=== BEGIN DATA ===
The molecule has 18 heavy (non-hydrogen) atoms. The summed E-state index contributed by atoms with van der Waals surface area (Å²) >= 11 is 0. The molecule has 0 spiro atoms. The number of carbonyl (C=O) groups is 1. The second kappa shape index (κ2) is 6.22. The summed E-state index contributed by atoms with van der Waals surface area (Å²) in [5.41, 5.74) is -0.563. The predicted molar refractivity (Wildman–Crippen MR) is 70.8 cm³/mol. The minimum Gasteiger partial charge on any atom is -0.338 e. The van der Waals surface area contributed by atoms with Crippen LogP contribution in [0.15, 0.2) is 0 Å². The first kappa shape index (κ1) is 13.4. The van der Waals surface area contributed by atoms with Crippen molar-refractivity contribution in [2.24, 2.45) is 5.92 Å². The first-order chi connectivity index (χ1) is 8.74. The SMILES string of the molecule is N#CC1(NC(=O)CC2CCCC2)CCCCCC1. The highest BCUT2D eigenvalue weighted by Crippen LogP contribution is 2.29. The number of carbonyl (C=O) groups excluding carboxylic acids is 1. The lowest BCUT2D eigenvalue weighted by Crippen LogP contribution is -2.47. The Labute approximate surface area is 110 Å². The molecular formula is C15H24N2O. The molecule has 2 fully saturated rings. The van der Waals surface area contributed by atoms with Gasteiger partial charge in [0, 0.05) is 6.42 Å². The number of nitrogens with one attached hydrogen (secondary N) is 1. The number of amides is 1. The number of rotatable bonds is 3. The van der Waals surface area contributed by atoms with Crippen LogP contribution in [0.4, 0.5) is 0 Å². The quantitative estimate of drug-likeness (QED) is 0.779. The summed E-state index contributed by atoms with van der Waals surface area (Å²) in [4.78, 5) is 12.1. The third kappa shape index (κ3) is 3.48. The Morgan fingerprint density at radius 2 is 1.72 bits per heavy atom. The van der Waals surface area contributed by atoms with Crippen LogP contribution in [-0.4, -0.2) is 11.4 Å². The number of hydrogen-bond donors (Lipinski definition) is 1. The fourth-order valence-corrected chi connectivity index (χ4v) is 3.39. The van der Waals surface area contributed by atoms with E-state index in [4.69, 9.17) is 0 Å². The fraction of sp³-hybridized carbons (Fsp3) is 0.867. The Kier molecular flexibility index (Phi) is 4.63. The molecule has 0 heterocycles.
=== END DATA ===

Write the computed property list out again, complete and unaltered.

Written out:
The molecule has 18 heavy (non-hydrogen) atoms. The summed E-state index contributed by atoms with van der Waals surface area (Å²) >= 11 is 0. The molecule has 0 spiro atoms. The number of carbonyl (C=O) groups is 1. The second kappa shape index (κ2) is 6.22. The summed E-state index contributed by atoms with van der Waals surface area (Å²) in [5.41, 5.74) is -0.563. The predicted molar refractivity (Wildman–Crippen MR) is 70.8 cm³/mol. The minimum Gasteiger partial charge on any atom is -0.338 e. The van der Waals surface area contributed by atoms with Crippen LogP contribution in [0.15, 0.2) is 0 Å². The first kappa shape index (κ1) is 13.4. The van der Waals surface area contributed by atoms with Crippen molar-refractivity contribution in [2.24, 2.45) is 5.92 Å². The first-order chi connectivity index (χ1) is 8.74. The SMILES string of the molecule is N#CC1(NC(=O)CC2CCCC2)CCCCCC1. The highest BCUT2D eigenvalue weighted by Crippen LogP contribution is 2.29. The number of carbonyl (C=O) groups excluding carboxylic acids is 1. The lowest BCUT2D eigenvalue weighted by Crippen LogP contribution is -2.47. The Labute approximate surface area is 110 Å². The molecular formula is C15H24N2O. The molecule has 2 fully saturated rings. The van der Waals surface area contributed by atoms with Gasteiger partial charge in [0, 0.05) is 6.42 Å². The number of nitrogens with one attached hydrogen (secondary N) is 1. The number of amides is 1. The number of rotatable bonds is 3. The van der Waals surface area contributed by atoms with Crippen LogP contribution in [0.4, 0.5) is 0 Å². The quantitative estimate of drug-likeness (QED) is 0.779. The summed E-state index contributed by atoms with van der Waals surface area (Å²) in [4.78, 5) is 12.1. The third kappa shape index (κ3) is 3.48. The Morgan fingerprint density at radius 2 is 1.72 bits per heavy atom. The van der Waals surface area contributed by atoms with Crippen LogP contribution in [-0.4, -0.2) is 11.4 Å². The number of hydrogen-bond donors (Lipinski definition) is 1. The fourth-order valence-corrected chi connectivity index (χ4v) is 3.39. The van der Waals surface area contributed by atoms with E-state index in [4.69, 9.17) is 0 Å². The fraction of sp³-hybridized carbons (Fsp3) is 0.867. The Kier molecular flexibility index (Phi) is 4.63. The molecule has 0 heterocycles.